We rarely post entire album streams on this site, for a variety of reasons: a.) Most of the full album streams on YouTube are of questionable provenance, and we don’t wanna get sued; b.) We have very short attention spans; and c.) Most albums are, let’s face it, not compelling enough to listen to from beginning to end. But The Godz’s 1966 debut, Contact High with the Godz, is too amazing not to share in its entirety. So with apologies to the great ESP-Disk label, which reissues all sorts of great half-forgotten freakery from the ’60s (including the tribal noise pioneers Cromagnon), we present Contact High with the Godz in all its glory. Enjoy!
A bit of backstory as you listen: The Godz emerged from the same underground New York folk-rock scene as The Fugs. They went on to release three more albums before breaking up in 1973, although they did reunite a few times in recent years. As the ESP-Disk website says, “There was no precedent for what they did. The weirdest and most far-out bands around at that time were the Monks and the Mothers of Invention. The first albums of the Velvet Underground, the Stooges, and the Grateful Dead all lay in the future.” They also pre-dated Cromagnon and The Shaggs by several years. So whatever you want to call what they’re doing—freak folk, psych-folk, avant noise-rock, proto-punk—they were pretty much inventing it out of whole cloth.
A tip of the hat to reader Lowell Brams for suggesting we do a Godz post. Lowell, incidentally, runs a fantastic label called Asthmatic Kitty that many of you are probably familiar with. If you’re not familiar, please check them out. The new My Brightest Diamond video is especially stunning (not in a weird way, just in a lovely way—think of it as a palette-cleanser after 25 minutes of Godz).
When they’re not heading up their experimental noise project, Nautical Almanac, Twig Harper and Carly Ptak (that’s them in the above photo) run Be Free Floating, a Baltimore company that puts people in those sensory deprivation tanks. Which is ironic, because their music—and some might take exception with calling it “music”—is kind of sensory overload. Weird vocals and noises made on homemade synthesizers scud along the surface of a thick stew of arrhythmic percussion and guitar feedback that doesn’t so much overwhelm you as totally disorient you. After listening to a few hours of it, you could probably use some time in a sensory deprivation tank just to decompress.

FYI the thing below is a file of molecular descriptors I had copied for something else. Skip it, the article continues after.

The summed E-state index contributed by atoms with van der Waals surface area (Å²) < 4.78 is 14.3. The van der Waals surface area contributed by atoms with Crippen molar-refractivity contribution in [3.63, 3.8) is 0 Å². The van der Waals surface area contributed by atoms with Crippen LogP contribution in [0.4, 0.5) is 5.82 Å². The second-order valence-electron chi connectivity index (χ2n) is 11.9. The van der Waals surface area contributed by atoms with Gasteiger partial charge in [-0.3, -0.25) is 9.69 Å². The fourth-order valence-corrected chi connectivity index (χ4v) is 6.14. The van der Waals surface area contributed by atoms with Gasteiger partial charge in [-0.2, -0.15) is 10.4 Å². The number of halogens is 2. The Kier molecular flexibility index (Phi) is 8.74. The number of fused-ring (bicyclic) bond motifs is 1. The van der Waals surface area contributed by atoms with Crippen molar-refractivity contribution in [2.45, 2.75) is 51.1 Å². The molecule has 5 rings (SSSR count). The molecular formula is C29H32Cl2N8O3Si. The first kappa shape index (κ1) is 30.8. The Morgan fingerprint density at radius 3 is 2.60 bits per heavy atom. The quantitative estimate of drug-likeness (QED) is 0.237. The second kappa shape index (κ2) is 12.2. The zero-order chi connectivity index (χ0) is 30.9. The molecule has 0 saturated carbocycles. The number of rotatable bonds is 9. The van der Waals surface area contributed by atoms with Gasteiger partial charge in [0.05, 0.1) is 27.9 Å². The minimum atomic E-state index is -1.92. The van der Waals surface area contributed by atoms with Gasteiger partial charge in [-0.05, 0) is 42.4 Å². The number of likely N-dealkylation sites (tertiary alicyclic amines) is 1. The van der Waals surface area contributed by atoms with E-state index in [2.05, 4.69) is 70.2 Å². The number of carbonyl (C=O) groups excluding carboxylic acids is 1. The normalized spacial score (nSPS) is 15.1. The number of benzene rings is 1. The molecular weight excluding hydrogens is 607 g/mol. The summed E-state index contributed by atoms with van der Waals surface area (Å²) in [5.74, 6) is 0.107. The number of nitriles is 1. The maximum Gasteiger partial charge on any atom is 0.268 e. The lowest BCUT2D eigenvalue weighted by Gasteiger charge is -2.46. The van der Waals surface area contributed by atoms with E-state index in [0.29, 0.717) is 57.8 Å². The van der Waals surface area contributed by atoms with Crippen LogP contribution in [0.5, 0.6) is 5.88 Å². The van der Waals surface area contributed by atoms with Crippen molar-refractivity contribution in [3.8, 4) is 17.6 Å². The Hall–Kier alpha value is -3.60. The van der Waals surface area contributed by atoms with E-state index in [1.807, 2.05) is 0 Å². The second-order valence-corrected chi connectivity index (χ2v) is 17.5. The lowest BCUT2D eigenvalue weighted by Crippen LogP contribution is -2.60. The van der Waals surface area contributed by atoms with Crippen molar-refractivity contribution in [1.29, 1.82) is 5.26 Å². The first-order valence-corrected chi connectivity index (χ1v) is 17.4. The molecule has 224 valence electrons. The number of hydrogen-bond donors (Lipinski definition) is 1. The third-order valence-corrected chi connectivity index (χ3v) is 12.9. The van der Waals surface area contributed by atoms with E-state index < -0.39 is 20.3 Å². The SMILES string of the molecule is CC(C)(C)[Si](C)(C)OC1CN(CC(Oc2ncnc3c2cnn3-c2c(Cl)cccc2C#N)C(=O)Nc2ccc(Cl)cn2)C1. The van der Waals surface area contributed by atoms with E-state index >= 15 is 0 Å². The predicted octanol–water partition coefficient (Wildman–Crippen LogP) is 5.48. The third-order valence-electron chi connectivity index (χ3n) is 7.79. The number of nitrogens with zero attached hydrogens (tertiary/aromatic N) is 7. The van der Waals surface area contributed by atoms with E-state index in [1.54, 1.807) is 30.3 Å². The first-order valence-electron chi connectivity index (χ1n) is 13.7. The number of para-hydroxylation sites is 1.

Reader The ∞ NSA sent us this clip of a half-hour performance by Harper, Ptak and a third guy (possibly Max Eisenberg?) from back in 2005, which seems to be the last time they released any new music. Since then, Harper’s done some solo stuff and Ptak has gotten into photography. And of course, they help people float. Wish they had an L.A. branch, because I just had a long-ass week.
Most of Nautical Almanac’s catalog is pretty obscure, but they do have one album, Rooting for Microbes, available on Amazon.com.
Today’s weirdness comes to use from reader Jake (not to be confused with TWBITW co-founder Jake, who’s passed out under my desk as I type this). It’s a piece of music featuring a unique and not nearly famous enough instrument called the daxophone, performed by its inventor, a German luthier named Hans Reichel. It sounds a bit like a ballet for frogs, and every time we play it, we can’t stop laughing.
The daxophone works with a combination of contact microphones and friction: a thin piece of wood gets attached to a tripod, and from there, the musician uses a thicker block of wood and a violin bow to change the vibrational frequency of the wooden blade. Think of it as the overachieving offspring of a musical saw and a lap steel guitar. Different blade shapes also produce different tones, and Reichel produced dozens of them, all of which stand as beautiful artworks unto themselves.
Reichel passed away in 2011 at the age of 62, but his daxophone lives on; although he never mass-produced the instrument, he made the plans for it available for free on his website (in the downloads section), so other woodworkers and instrument makers could make their own versions of it.
For some reason, most of the really weird shit people are sending us these days is from North Carolina. Turns out there’s more to the Tarheel State than college hoops and vinegary barbecue.
The latest weirdo from the state that also gave us Your Fuzzy Friends, Surgical Vacations and Weird Band Poll contenders Emily Brontësaurus is a redneck singer-songwriter name of Andy Fenstermaker, who goes by the nom de weird of Andy the Doorbum. Most of Andy’s earlier stuff, as far as we can tell, is more quirky than weird, in sort of a Mountain Goats meets Tom Waits way. But he went off the fucking deep end with his latest video, “Evocation: The Beast of Change,” which we understand is the first track off his coming-soon album The Fool.